Full expensing: can you save on software?

digital technology software development concept coding programmer working on laptop with.jpg s1024x1024wisk20cZ8b4zJw5DTcwI2Avf 78MsZPECrH3QyYZFla w8WnU | Full expensing: can you save on software?
By Jenny Strudwick | 4th December 2023 | 7 min read

The UK economy continues to present challenges for businesses of all sizes, and many expected further incentives for business investment in this year’s Autumn Statement.

Following the Chancellor’s announcement, full expensing hits the mark – now made permanent, UK businesses can expense 25p for every £1 they invest in plant and machinery; the definition of which includes lots of other areas including technology.

This is a substantial incentive for businesses, but while the Government has provided some solid guidance on how to apply full expensing to hardware, the same cannot be said for software.

So just how can full expensing help you save on software?

What software can you expense?

You’d be surprised at what falls under the ‘plant and machinery’ umbrella.

Heavy machinery, office equipment and some vehicles – most tangible capital assets - can be expensed back under full expensing. When it comes to software, it’s a little more complex. This is because for software to be eligible under the scheme it must qualify as capital expenditure.

The good news is that to be considered capital expenditure, software can be either off-the-shelf or custom-designed for your business.

 But there are a few more boxes to tick before your accountant can give you the go-ahead, including:

  • It must provide benefits that extend beyond a year (That’s true of most software tools, so tick!)
  • It must be used for more than general purposes that may be classed as an operating cost. (Again, we aren’t sure you’d class many software applications as ‘general purpose’ as most are specialist and serve a specific purpose)
  • The cost must be amortised/depreciated over its useful life (It’s worth discussing the implications of doing this with your accountant rather than treating the software as an operating expense)

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The general rule of thumb here is that if the expenditure is on replacement software (e.g., changing from one program to another), it might be viewed as general purpose and better accounted for as revenue expenditure or OPEX. This would be the case also for upgrades to existing software.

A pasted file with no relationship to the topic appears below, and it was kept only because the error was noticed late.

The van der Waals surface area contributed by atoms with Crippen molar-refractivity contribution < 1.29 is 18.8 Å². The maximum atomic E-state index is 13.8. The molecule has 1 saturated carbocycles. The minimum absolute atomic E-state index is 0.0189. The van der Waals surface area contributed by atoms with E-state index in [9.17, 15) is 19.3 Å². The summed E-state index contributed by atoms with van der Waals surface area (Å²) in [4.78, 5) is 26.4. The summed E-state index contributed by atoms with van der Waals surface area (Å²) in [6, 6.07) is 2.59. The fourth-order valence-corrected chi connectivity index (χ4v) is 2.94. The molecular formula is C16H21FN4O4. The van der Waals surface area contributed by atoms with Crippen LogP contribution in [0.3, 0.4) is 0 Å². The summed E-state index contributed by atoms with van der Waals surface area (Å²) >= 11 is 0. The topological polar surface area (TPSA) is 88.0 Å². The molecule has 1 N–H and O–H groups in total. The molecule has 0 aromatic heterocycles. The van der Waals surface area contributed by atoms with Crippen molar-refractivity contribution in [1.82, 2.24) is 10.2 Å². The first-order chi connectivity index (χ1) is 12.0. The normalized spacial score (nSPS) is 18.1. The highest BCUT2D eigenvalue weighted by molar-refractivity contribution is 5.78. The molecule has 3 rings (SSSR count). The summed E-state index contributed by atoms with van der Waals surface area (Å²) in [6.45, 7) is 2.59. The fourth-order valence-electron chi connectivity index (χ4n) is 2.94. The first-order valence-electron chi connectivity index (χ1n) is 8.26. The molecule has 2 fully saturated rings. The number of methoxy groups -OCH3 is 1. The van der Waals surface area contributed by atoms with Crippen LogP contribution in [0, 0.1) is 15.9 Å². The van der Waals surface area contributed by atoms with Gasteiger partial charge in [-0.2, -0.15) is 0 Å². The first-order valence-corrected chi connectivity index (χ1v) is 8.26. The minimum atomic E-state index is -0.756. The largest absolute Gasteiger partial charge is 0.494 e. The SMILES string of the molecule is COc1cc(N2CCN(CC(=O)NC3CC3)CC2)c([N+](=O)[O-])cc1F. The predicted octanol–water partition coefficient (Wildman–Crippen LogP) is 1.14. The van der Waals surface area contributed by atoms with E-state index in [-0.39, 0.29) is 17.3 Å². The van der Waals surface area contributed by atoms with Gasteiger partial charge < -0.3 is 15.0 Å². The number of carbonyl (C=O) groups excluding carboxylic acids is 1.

However, where the expenditure is on software that did not previously exist in your company (e.g., you are automating processes for the first time) it can be classed as capital expenditure and fully expensed. Say perhaps that you have been using Microsoft Excel to manage something, but you now want to buy a proper fit-for-purpose system instead, you’d be fine under full expensing.

What if your software is bought as a subscription?

Software subscriptions are trickier to navigate, so let’s break it down.

Software subscriptions are typically treated as ongoing operational costs as there is no large upfront costs that need to be capitalised or depreciated over time. However, there are certain elements to these purchases that can be considered capital expenditure.

For example, multi-year subscriptions could be treated as capital expenditures due to the long-term benefit it provides your business. Also, if you need to customise your software to fit your business needs or integrate with existing systems, you can count those costs as well.

There are certainly opportunities here but again, it’s recommended you seek advice from your accountant to maximise the benefits.

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What’s in it for you?

No point in waiting around - now is the time to invest in that software you’ve been eyeing up.

Taking advantage of full expensing will immediately boost cash flow, an opportunity not to be wasted in this economy.

Further investment facilitated by full expensing can lead to job creation and overall business growth without the financial headache.

What’s more, the latest tools and technology are essential to stay competitive in the business jungle. Full expensing makes upgrading your software a smart move without burning a hole in your budget.

The best part? Instead of dealing with complex tax schedules spanning years, accountants can immediately deduct the full cost of your new software, ultimately creating financial flexibility and streamlining reporting.

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Get the most out of your investment with IRIS

We’ve got a number of scalable software solutions you can save on! Our award-winning software provide long-term benefits for your business and can be easily customised and integrated to fit your needs.

Investing in software under full expensing is a win-win for your business, so what are you waiting for?

The IRIS Success Kit for SME’s is here to get you started or give your business a boost. Whether it’s guides about best practice or practical industry insight, IRIS has what you need. Click here to visit the support hub.

About the author

Jenny Strudwick

Senior Product Manager

Jenny is Senior Product Manager for Tax at IRIS. She has been with IRIS for over 18 years working across many different departments including Support, Engineering and now Product Management. During this time she has been instrumental in major tax changes from FBI to iXBRL and now MTD. Jenny works closely with HMRC on major changes in taxation especially now as they develop their MTD strategy. Prior to joining IRIS, Jenny spent a number of years in practice and has now accumulated over 21 years’ experience in UK taxation.